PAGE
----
store.  I began to look into deck paints used on fiberglass  boats.

The product I used was Blue Water Mega Gloss 8701 white paint from Blue 
Water Marine Paint,
1999 Elizabeth Street, North Brunswick, NJ, 08902,  (800)628-8422.  I used
their recommended primer and thinner.  To  remove the loose fibers and gel coat
powder, I used a wire brush mounted on a  push broom handle to scrub the rough
surface of the fiberglass roof mat.  I  used water to facilitate the
brushwork and carry away the dirt, powder, and  fibers.

After masking the roof I used regular enamel paint rollers to put down the 
primer and paint.  I did not remove any equipment from the roof, just wire 
brushed as far as I could under and around things and then used a paint brush to 
get back under things as far as I could.

Engine Warm-up Shakes (Ken Harmon)
Over time I began to notice increased engine roughness during the warm-up 
cycle on cold morning starts.  The problem became very pronounced, with the 
engine rolling in the mounts and lots of white smoke (unburned fuel) out of the 
exhaust.  The next time I had the motorhome in the shop I had the injector 
nozzles cleaned and flow checked.  All nozzles were okay but I continued to 
have the problem.  The engine would start and run perfectly for about 3  seconds.
Then it would gradually get rougher until it shook and rolled  very hard,
and then quit.

Troubleshooting information from my local dealer and FMI in Portland 
suggested things like a bad injector pump, air leaking into gascolator, exhaust 
brake closing too far, and several other things.  I had already started  looking
at the glow plugs, the #1 and #2 glow plug relay circuits, and the  induction
air heater circuit.

Fortunately, during one of my early troubleshooting sequences I happened to 
shut the engine off, turn the key back on to the accessory position, and cycle
the engine warm-up switch. With little background noise in the area I could
hear  a  “sucking” sound coming from someplace on the right side of the
engine.  Checking the service manual I found there are two vacuum-operated servos
on the  fuel injector pump.  The Fast Idle Actuator is used to increase engine
rpm  during the warm-up cycle.  The actuator is mounted horizontally on top of
the fuel injector pump; look for it a few inches below and slightly forward
of  the fuel filter canister.  

When I checked the hose connection to the Fast Idle Actuator, the hose fell 
off in my hand.  It was cracked and crispy on the end.  Looking at the  other
end of the hose I could see that it was cracked where it attached to the 
solenoid valve mounted on the frame rail.  After replacing the hose, the  engine
start and warm up is noticeably improved, with a definite engine rpm  increase
when the warm-up switch is cycled on and off with a cold engine.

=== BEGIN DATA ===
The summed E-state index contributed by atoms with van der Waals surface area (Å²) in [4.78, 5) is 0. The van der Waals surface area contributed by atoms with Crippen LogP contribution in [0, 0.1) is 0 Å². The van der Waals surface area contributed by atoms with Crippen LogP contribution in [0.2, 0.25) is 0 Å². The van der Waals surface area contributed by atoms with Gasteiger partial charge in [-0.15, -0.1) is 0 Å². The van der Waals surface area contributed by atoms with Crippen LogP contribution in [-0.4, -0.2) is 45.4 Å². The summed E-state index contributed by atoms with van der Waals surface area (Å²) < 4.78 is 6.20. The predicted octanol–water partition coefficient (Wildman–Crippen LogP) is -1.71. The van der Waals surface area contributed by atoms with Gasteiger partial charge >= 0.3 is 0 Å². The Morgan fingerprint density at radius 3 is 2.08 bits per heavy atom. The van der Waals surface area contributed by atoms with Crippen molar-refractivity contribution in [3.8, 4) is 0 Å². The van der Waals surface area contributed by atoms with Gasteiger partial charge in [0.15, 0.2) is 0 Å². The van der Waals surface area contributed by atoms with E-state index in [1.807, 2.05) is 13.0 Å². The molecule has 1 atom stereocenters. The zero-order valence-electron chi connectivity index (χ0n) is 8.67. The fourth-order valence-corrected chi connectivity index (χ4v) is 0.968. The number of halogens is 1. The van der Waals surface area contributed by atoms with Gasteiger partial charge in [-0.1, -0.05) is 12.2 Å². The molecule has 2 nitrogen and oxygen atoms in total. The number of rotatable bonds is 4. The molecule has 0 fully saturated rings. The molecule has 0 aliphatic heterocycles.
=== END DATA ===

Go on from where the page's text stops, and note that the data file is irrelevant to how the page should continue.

The second vacuum-operated item on the fuel injector pump is the Aneroid 
Compensator, shown under the title “Fuel Low Cut Function” in the service 
manual.  When I looked at this device I found that the vacuum hose was not  even
connected.  To find the Aneroid Compensator, look for the round device  on the
very back end of the injector pump.  I installed a new hose connecting the
Aneroid Compensator and the controlling solenoid mounted on the frame (in a very
difficult location).  According to the manual this device  “reduces the
amount of heat developed by combustion” by cutting the  fuel flow to the engine by
5% when the coolant temperature reaches 208 degrees  F.

In light of the discussions about power boosting the Isuzu engine I think it
is interesting a device was installed to limit the top end fuel flow (heat) 
delivered to the engine.

Roof Repair: another approach

Joanne Figueras (j.figueras at verizon.net ) contributes: Last fall we discovered water stains on the driver’s side ceiling; they extended from the bed inset (no leak over the bed, thank goodness) back to the refrigerator and over to the AC. I pulled the speakers and AC cover and felt inside the ceiling as far as I could reach, but didn’t discover anything. The wood framework for the AC didn’t show any evidence of water, and the gasket looked OK, but I tightened the bolts anyway. I then went onto the roof and found some loose caulk around a screw holding a solar panel (which is in front of the AC), and I saw many tiny cracks in the fiberglass. We had the roof painted about 5 years ago, and the cracks are definitely into the glass and not just the paint. I can’t tell how deep, but if water puddled over them it’s possible that it got through. All the seams are firmly covered with cloth-backed Eternabond and look tight.